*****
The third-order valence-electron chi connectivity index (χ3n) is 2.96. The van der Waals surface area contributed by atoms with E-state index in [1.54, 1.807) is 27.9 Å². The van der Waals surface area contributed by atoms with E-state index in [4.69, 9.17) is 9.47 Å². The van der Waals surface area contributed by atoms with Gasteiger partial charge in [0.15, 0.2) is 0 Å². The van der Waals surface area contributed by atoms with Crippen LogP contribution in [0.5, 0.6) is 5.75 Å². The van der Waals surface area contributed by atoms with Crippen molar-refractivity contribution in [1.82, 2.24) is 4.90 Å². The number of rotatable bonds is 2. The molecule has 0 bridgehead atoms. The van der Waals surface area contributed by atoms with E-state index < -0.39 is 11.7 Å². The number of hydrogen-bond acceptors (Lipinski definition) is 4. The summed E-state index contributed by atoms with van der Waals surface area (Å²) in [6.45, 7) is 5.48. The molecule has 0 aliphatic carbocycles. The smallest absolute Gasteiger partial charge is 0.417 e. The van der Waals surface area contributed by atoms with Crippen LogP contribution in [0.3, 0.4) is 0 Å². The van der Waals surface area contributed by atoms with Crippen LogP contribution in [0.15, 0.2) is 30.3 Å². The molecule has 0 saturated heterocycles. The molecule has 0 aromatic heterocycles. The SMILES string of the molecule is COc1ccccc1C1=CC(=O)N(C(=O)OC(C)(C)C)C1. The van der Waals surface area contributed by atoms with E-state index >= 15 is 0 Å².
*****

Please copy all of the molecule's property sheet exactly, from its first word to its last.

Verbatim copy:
The third-order valence-electron chi connectivity index (χ3n) is 2.96. The van der Waals surface area contributed by atoms with E-state index in [1.54, 1.807) is 27.9 Å². The van der Waals surface area contributed by atoms with E-state index in [4.69, 9.17) is 9.47 Å². The van der Waals surface area contributed by atoms with Gasteiger partial charge in [0.15, 0.2) is 0 Å². The van der Waals surface area contributed by atoms with Crippen LogP contribution in [0.5, 0.6) is 5.75 Å². The van der Waals surface area contributed by atoms with Crippen molar-refractivity contribution in [1.82, 2.24) is 4.90 Å². The number of rotatable bonds is 2. The molecule has 0 bridgehead atoms. The van der Waals surface area contributed by atoms with E-state index < -0.39 is 11.7 Å². The number of hydrogen-bond acceptors (Lipinski definition) is 4. The summed E-state index contributed by atoms with van der Waals surface area (Å²) in [6.45, 7) is 5.48. The molecule has 0 aliphatic carbocycles. The smallest absolute Gasteiger partial charge is 0.417 e. The van der Waals surface area contributed by atoms with Crippen LogP contribution in [0.3, 0.4) is 0 Å². The van der Waals surface area contributed by atoms with Crippen LogP contribution in [0.15, 0.2) is 30.3 Å². The molecule has 0 saturated heterocycles. The molecule has 0 aromatic heterocycles. The SMILES string of the molecule is COc1ccccc1C1=CC(=O)N(C(=O)OC(C)(C)C)C1. The van der Waals surface area contributed by atoms with E-state index >= 15 is 0 Å².